Fostering Case Studies
To Foster is to Care
Jan J - Teenage Foster Carer
Haringey resident Jan J became a foster carer three years ago after she gave up full time work for health reasons.
A former probation officer and director of a third sector organisation, she has so far taken on two placements - a family of three siblings who she looked after on a short respite basis and a teenager who now remains living with her as a care leaver under the national ‘Staying Put’ scheme.
“I was going to be spending more time at home and wanted to do something worthwhile.
“Initially I only wanted to foster four to 11 year olds, but my first placement was a family of three children aged 11, six and one, which was obviously quite demanding and a different experience.
"And now I have a teenager living with me, which has also been quite eye-opening.”
Jan now works part-time alongside fostering. She is offered ongoing support and training and also goes to support groups aimed at foster carers.
“I still get lots of support and am regularly in touch with my social worker, even though the teenager staying with me has left care now.
“I’m really pleased I made the decision to become a foster carer and would urge anyone who is thinking about it to give it a go.
“Of course it has been demanding and challenging but I have really enjoyed it, I’ve learned a lot about myself as well as lots of new skills.
"The rewards far outweigh any challenges.”
Lorna Ricketts has been a foster carer for more than 20 years and, together with her husband, looks after Haringey children from babies to 18 year-olds.
Haringey People caught up with her to find out more about what being a foster carer involves.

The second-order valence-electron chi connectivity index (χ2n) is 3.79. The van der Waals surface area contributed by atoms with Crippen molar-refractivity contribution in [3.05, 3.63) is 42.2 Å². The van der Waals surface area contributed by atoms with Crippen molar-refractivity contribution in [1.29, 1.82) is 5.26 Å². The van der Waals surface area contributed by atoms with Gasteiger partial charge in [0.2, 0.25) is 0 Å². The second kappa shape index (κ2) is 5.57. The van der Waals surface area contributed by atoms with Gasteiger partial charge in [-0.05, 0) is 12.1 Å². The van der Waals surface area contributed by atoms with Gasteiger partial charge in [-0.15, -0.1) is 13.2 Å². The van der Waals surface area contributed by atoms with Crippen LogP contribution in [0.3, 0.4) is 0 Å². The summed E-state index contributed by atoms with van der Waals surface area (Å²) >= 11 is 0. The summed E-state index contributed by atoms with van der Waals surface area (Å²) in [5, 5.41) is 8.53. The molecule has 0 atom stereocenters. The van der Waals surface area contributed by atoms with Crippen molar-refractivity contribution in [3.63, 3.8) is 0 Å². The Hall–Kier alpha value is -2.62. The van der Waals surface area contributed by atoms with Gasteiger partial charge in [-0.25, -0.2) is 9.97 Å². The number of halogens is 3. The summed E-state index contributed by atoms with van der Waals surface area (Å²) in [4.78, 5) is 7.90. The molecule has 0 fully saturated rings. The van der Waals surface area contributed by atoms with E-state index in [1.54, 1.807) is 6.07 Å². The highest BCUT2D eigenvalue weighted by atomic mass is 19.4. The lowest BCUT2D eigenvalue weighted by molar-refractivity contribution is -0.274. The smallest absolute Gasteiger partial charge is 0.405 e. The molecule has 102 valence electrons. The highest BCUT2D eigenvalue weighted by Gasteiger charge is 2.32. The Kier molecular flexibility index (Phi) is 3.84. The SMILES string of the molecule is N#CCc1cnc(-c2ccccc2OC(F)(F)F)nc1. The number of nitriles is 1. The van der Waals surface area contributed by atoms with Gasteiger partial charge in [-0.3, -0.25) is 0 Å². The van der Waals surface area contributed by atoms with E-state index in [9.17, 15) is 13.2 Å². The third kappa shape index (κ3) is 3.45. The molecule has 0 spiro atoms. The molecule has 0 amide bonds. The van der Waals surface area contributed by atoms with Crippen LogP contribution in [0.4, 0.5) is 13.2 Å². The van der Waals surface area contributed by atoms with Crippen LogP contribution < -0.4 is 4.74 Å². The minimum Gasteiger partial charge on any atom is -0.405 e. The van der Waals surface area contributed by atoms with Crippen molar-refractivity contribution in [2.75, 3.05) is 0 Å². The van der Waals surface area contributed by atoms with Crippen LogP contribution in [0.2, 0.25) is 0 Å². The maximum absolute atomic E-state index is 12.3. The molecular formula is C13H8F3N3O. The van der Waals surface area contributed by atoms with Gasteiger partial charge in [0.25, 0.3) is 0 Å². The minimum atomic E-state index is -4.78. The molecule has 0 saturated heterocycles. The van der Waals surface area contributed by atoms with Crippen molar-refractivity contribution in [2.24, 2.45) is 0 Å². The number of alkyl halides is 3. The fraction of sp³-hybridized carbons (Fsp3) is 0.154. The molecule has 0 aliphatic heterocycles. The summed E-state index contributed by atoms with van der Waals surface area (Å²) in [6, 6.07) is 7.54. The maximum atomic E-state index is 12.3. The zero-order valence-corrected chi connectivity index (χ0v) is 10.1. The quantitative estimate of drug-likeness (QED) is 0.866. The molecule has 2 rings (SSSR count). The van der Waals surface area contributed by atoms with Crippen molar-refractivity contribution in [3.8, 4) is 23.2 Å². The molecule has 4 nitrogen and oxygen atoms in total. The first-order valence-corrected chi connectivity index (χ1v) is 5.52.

“It was always my ambition to look after disadvantaged children.
“You don’t really understand what it is like until you do it.”
Originally from the West Indies, Lorna became a foster carer after losing her job with BT. She fostered at first in Redbridge, before working for a private foster agency and now fosters directly for Haringey Council.
“I have three children of my own and six grandchildren and I have always seen my foster children as an extension of my own family.
“Every child is different and can come with different challenges. There is always a period of settling in. Obviously they have problems and challenges in their lives – they wouldn’t be in care if they didn’t. But when you see them turning things around, that is so rewarding.
“To know that you have helped them and done your best for them is a great feeling.”
Many of Lorna’s foster children have gone on to be permanently adopted by families or have stayed with her until college or school leaving age.
“Often when children arrive they are very unsure, but they get lots of new experiences and are often sad to leave us.
“It is hard to see them leave, but you know they are moving on to somewhere better and you have done your best for them.
“My advice to anyone thinking about fostering is that it is a very rewarding job. You have to really want to do it, but it is so worth it.”
James* went into care at the age of 11, along with his younger brother. Now aged 18 he has returned home to his mum and is studying Maths at college.
“I was lucky as I only had two placements, some kids can get moved round a lot. One was a temporary placement for a few months before I was moved to a permanent foster family. It was kind of hard at first because I didn’t want to be there, I just wanted to go home and it took a about five months before I could relax and things settled down.
“My foster family were supportive and recognised that it was difficult for me. It is obviously not the same as being looked after by your own family but I did get opportunities and experiences that I probably wouldn’t have if I had stayed at home.
“When I was 16 I decided I wanted to move back in with my mum. It was quite a long process but I did get support as I moved out of care and I still have some contact with my social worker.
It is important that there are people who are willing to help and look after children who can no longer remain with their families.”
*Name has been changed
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